Scooby-Doo! and the Monster of Mexico
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- For other uses, see Scooby-Doo! and the Monster of Mexico (disambiguation).
|Scooby-Doo! and the Monster of Mexico|
Not only do they not know what Bigfoot looks like, they got him acting like a groundhog.
|Production company:||Warner Bros. Family Entertainment|
|Distributor:||Warner Home Video|
|Release date:||September 30, 2003|
Heather North Kenney
|Executive producer(s):||Joseph Barbera|
|Producer(s):||Margaret M. Dean|
|Music composed by:||Gigi Meroni|
|Screenplay by:||Douglas Wood|
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Scooby-Doo! and the Monster of Mexico is a 2003 American animated mystery/horror-comedy direct-to-video (DTV) film based on the Scooby-Doo, Where Are You! TV series in 1969. It was released by Warner Home Video through the Warner Bros. Family Entertainment label on September 30, 2003. It was written by Douglas Wood, and produced and directed by Scott Jeralds. The film is the sixth installment in the Scooby-Doo direct-to-video film series, and the last to be based on the aforementioned Scooby-Doo, Where Are You! until the fourteenth DTV, Scooby-Doo! Abracadabra-Doo.
Fred's pen pal, who happens to run a Mexican hotel, invites the gang to visit him and his family. While there, they unravel the mystery of El Chupacabra.
In order of appearance:
- Veracruz, Mexico
- United States
- Fred's house
- Velma's house
- Daphne's house
- Shaggy's house
- Mr. Smiley's Fantastic Funland
This was the final time Nicole Jaffe and Heather North performed the voices of Velma and Daphne, respectively. Jaffe was glad to relinquish the role, as she didn't find it as easy to do as before, as she found her voice had lowered.
Behind the scenes
- The Chupacabra's roaring sounds are the same stock roars originally recorded for Hanna-Barbera's Godzilla animated series from 1978-1979, as performed by Ted Cassidy.
- At the beginning of the Day of the Dead ceremony, a child is wearing a Yogi Bear mask.
- There are a couple of references to the film The Wizard of Oz:
- Velma, Fred, and Daphne mention "Coyotes, jaguars and boars, oh my", which is a reference to the line "Lions, and tigers and bears, oh my".
- Mr. Smiley's line, "Pay no attention to the man behind the curtain" is a paraphrase from the Wizard of Oz's line "Pay no attention to that man behind the curtain".
- The houses the gang live in could be set in Coolsville, but that's not outright confirmed.
- When Doña Dolores was talking about Diego Fuente, her skirt and Velma's were switched to each other.
- When Chiquita was giggling at Scooby for walking into a gravestone, and laughing at the Chupacabra tripping over a pumpkin, her eyes were colored black instead of brown.
- When the Ghost of Señor Otero appeared, Sofia's right wrist band is missing.
- When Alejo tried to wake up Doña Dolores when she fainted, and Alejo comforting Luis, his wristwatch on his left arm is missing
- When Fred shows the gang how a tilde is used in the Spanish word for "tomorrow," he writes the symbol over the wrong n, spelling the word as "manaña" instead of "mañana."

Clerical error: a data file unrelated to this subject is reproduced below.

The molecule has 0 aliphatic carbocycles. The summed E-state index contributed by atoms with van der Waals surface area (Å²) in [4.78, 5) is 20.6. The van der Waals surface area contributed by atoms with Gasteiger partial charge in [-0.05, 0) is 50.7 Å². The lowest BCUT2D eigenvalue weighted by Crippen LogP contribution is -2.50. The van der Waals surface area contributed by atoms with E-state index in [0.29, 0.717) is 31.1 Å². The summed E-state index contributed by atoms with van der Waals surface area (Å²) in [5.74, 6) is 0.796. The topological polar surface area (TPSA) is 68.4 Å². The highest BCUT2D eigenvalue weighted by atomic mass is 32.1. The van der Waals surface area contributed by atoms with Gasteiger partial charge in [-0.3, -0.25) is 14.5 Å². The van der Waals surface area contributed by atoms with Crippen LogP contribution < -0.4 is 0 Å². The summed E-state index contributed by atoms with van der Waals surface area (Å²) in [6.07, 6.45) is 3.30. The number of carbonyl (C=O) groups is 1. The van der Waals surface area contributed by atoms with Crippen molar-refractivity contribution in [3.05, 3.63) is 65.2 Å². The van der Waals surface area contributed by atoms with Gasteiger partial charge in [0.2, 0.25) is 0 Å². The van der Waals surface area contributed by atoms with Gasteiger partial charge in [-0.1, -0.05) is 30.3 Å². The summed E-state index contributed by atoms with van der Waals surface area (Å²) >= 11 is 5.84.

- While in split-screen, the gang go from speaking out loud to themselves then to typing, and finally to just speaking without typing and somehow everybody seemingly knows what each other is saying. The four-way split-screen could be breaking the "fourth wall" for them.
- It's unexplained how Fred, a teen, got in contact with Alejo, a family man, with a business.
- Only Jorge is supposed to be Alejo and Sofia's kid, but Carolina, Sebastian, and Natalia are given the Otero name in the credits.
- El Chupacabra is claimed by to be Mexico's version of Bigfoot, although such a description is grossly inaccurate, as the chupacabra described is quite different from Bigfoot. There's two popular depictions of the creature: 1) is a strange reptilian (sometimes humanoid) beast with big red eyes and sharp teeth. 2) a strange rabid wolf or dog like creature with gray fur.
- This movie portrays the Chupacabra as a Mexican legend in origin; however this is not accurate since the Chupacabra has its origins in Puerto Rico. It should be noted, however, that most of these mistakes were made by the ignorant American villains. They chose how their monster costume would look. Although the villagers had noticed the discrepancy.
- Velma incorrectly states that Teotihuacan (the pyramid complex where the gang emerges after following a secret passage from the Museum of Anthropology) was built by the Olmec civilization. Teotihuacan is thought to have been established around 200 BCE, in the highlands of Central Mexico, near Mexico City. The Olmec civilization flourished from 1500 BCE to 400 BCE in the Gulf Lowlands to the east and south.
- During the scenes of Paco framing the Mystery Inc. and Alejo and Luis just before chasing them on top of the Aztec pyramid, Alejo's clothes suddenly changed into the same colors as Luis'. Also, the angry tourists keep swapping positions.
Marketing and promotion
In other languages
|Greek||Scooby-Doo! και το Τέρας του Μεξικού||Scooby-Doo! and the Monster of Mexico|
- Nobleman, Marc Tyler (October 10, 2011). "Super ‘70s and ‘80s: “Scooby-Doo, Where Are You!”—Nicole David (Jaffe) (Velma 1, 1969-74)". Noblemania. Retrieved May 10, 2020.